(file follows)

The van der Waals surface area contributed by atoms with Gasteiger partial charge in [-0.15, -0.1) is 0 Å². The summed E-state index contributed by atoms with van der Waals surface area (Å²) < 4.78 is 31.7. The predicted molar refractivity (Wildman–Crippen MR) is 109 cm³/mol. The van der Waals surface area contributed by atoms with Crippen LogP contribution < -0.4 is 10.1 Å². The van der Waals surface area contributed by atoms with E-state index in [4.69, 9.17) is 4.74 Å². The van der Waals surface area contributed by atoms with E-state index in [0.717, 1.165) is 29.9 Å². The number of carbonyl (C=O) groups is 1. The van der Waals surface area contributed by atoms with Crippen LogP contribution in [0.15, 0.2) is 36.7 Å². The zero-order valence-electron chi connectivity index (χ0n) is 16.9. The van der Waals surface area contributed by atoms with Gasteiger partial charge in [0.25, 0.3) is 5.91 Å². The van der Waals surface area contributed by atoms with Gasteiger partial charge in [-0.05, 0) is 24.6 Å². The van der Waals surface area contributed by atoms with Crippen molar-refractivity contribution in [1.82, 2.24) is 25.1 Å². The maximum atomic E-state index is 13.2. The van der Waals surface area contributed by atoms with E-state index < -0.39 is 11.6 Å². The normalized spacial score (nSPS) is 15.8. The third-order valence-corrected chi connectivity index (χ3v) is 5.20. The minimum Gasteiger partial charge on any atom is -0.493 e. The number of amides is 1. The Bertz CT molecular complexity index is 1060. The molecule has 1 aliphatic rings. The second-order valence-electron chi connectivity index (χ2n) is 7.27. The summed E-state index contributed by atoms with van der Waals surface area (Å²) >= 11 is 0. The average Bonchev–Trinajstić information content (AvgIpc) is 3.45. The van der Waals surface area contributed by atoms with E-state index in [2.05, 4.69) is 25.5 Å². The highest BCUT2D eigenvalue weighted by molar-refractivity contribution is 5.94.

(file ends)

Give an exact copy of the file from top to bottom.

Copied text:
The van der Waals surface area contributed by atoms with Gasteiger partial charge in [-0.15, -0.1) is 0 Å². The summed E-state index contributed by atoms with van der Waals surface area (Å²) < 4.78 is 31.7. The predicted molar refractivity (Wildman–Crippen MR) is 109 cm³/mol. The van der Waals surface area contributed by atoms with Crippen LogP contribution < -0.4 is 10.1 Å². The van der Waals surface area contributed by atoms with E-state index in [4.69, 9.17) is 4.74 Å². The van der Waals surface area contributed by atoms with E-state index in [0.717, 1.165) is 29.9 Å². The number of carbonyl (C=O) groups is 1. The van der Waals surface area contributed by atoms with Crippen LogP contribution in [0.15, 0.2) is 36.7 Å². The zero-order valence-electron chi connectivity index (χ0n) is 16.9. The van der Waals surface area contributed by atoms with Gasteiger partial charge in [0.25, 0.3) is 5.91 Å². The van der Waals surface area contributed by atoms with Gasteiger partial charge in [-0.05, 0) is 24.6 Å². The van der Waals surface area contributed by atoms with Crippen molar-refractivity contribution in [1.82, 2.24) is 25.1 Å². The maximum atomic E-state index is 13.2. The van der Waals surface area contributed by atoms with E-state index < -0.39 is 11.6 Å². The normalized spacial score (nSPS) is 15.8. The third-order valence-corrected chi connectivity index (χ3v) is 5.20. The minimum Gasteiger partial charge on any atom is -0.493 e. The number of amides is 1. The Bertz CT molecular complexity index is 1060. The molecule has 1 aliphatic rings. The second-order valence-electron chi connectivity index (χ2n) is 7.27. The summed E-state index contributed by atoms with van der Waals surface area (Å²) >= 11 is 0. The average Bonchev–Trinajstić information content (AvgIpc) is 3.45. The van der Waals surface area contributed by atoms with E-state index in [2.05, 4.69) is 25.5 Å². The highest BCUT2D eigenvalue weighted by molar-refractivity contribution is 5.94.